This proved to be the correct thing to use! My Visual Studio colour scheme now looks a lot more like my Vim setup:

There are still limitations, but it's a good start. When another plugin comes in and has higher priority, it undoes everything my add-in did, which is arguably the fault of those other plugins, but I believe the lack of a properly pluggable architecture is definitely the issue.

Further thoughts

I know this is a rant, but I will nonetheless add my own constructive information here, as well as anything readers may wish to contribute.

There are other paths I have not explored yet:

  • disassemble the Visual Studio DLLs

I am pretty sure people will suggest that I use VAX (Visual Assist X). I am already using it. I am even a paying customer. In fact I asked for that feature more than three years ago and was more or less ignored (the only answer I got was about a minor point where the person thought I was wrong — I wasn’t). While most of the bugs I reported against VAX were fixed, I have a problem with their stance on accessibility, illustrated by their attitude on this bug. My general feeling is that VAX is a pathetic, slow and annoying piece of crap. The only reason I do not rant more about it is that I know how painful it is to write Visual Studio extensions.

I asked for advice on StackOverflow but since my problem is very specific and probably has no solution, it’s not surprising that I haven’t got any answers yet.

Someone wanted to extend the syntax colouring but was told that apparently “this can't be accomplished with an add-in”, “you may be looking at implementing a full language service to provide this feature” and “Todays language services are currently not architected to be extensible”. One suggestion was to replace a whole COM object using only its CLSID.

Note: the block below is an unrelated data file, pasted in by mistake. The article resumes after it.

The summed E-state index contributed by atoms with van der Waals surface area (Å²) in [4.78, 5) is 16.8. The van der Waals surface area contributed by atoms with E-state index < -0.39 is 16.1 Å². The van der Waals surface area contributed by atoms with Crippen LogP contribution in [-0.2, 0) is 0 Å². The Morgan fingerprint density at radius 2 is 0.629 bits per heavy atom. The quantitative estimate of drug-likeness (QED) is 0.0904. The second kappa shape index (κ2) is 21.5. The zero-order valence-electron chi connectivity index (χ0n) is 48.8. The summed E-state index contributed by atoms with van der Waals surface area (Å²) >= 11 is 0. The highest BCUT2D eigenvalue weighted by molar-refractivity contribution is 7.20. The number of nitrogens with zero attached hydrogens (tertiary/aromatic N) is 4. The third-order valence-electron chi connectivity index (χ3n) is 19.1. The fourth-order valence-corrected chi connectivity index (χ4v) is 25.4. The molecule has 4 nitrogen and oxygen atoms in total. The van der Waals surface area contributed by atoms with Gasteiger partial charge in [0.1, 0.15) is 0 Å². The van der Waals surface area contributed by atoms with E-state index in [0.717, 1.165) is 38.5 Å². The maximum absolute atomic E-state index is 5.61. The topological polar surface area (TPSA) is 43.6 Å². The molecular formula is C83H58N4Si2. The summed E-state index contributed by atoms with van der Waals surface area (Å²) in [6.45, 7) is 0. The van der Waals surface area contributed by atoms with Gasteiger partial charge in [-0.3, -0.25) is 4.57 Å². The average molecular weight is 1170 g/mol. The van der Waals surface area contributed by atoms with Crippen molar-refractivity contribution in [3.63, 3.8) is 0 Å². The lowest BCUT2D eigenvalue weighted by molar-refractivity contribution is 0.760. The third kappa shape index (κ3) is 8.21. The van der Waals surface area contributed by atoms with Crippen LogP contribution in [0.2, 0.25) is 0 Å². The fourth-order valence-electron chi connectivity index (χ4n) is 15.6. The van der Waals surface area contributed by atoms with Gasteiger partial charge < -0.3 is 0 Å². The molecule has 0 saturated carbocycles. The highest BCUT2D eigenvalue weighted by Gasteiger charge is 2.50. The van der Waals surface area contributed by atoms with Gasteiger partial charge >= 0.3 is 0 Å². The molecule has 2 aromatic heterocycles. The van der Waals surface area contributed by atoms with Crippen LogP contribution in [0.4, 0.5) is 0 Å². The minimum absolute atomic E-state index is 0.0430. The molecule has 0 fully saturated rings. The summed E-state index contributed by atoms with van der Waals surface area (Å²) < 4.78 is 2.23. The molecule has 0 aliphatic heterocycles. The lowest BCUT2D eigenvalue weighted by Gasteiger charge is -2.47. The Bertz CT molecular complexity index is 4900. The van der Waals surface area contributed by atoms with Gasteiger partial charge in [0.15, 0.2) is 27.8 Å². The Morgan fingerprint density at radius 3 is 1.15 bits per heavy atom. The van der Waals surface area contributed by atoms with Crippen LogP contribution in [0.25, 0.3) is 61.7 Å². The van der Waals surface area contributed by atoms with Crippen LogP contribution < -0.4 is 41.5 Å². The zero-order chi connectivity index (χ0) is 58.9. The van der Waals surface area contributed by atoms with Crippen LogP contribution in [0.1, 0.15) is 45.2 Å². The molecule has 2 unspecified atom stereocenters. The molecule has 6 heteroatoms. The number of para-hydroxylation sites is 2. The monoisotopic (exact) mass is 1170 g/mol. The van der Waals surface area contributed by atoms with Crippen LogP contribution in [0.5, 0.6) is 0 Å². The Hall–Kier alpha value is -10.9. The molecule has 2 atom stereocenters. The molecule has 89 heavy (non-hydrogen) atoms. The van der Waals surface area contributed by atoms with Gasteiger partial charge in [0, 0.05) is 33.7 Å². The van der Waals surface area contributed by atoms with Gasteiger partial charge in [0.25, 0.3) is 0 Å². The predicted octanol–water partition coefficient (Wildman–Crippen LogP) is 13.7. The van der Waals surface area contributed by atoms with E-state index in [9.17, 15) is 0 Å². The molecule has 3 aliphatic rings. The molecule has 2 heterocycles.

Another person wanted to leverage existing language services from within Visual Studio in order to use it for his own language, and was told it was not possible. The workaround mentioned in that thread involves creating a whole new virtual project that would mirror files, hide them, rename them to .c or .h, and analyse the result.

Conclusion

Honestly, the only reasons I still use Visual Studio are:

  • I use it at work
  • a lot of people use it and I need to provide them with a usable environment
  • there’s no other acceptable way to develop for the Xbox 360

But given how it sucks, and has sucked for years, and made my life miserable, and how some of the bugs I have reported back in 1997 are still present, I can only hope that this pathetic piece of crap either becomes opensource (wishful thinking) or just dies and we get something really extensible instead.

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Comments

1. anonymous -- 2012-11-29 10:00

that's pretty ridiculous bashing, considering there really isn't ANY alternatives even near the convenience of what's VS good at ... some lacking with syntax highlighting is such a minor thing.

I've used a few of the competing IDEs (on various platforms) and when I got the chance to ditch them and just use VS, I've been much happier. :)

2. sam -- 2012-12-01 23:53

@anonymous that’s a pretty ridiculous argument, considering ALL the alternatives (XCode, Eclipse, Code::Blocks, codelite, various Linux IDEs…) cost exactly 0€ whereas Visual Studio Professional costs €1,283.65. So yeah I think some decent text editing features are expected.

3. anonymous -- 2012-12-02 16:19

VS Express versions have been free for quite many years now, and they're just fine for most things. I have had only a few rare times when I've longed for the pro version a bit (when wanting to try some plugin), but no any major reasons. At the very least, I think the VS Express beats 10-0 any of the other free ones... (and btw xcode does have a small cost nowadays)

PS. much appreciate that you're actually doing your best to fix the issue which nags you, by releasing VsLol... rather than just complaining. :) I guess this is an instance where the Pro version is needed though?

4. iarwain -- 2012-12-06 00:02

Sorry to pollute this comment section, but I'm actually sincerely curious to know to which features of VS Express @anonymous is referring, that makes it beat all the other free IDEs 10-0 for him/her. I have been using VS 6-2012 at work for the last 12 years and I'm still looking for a "best fit" editor/IDE at home. So far, Sublime Text 2 is the closest I've found.

5. David Pritchard -- 2013-07-22 15:45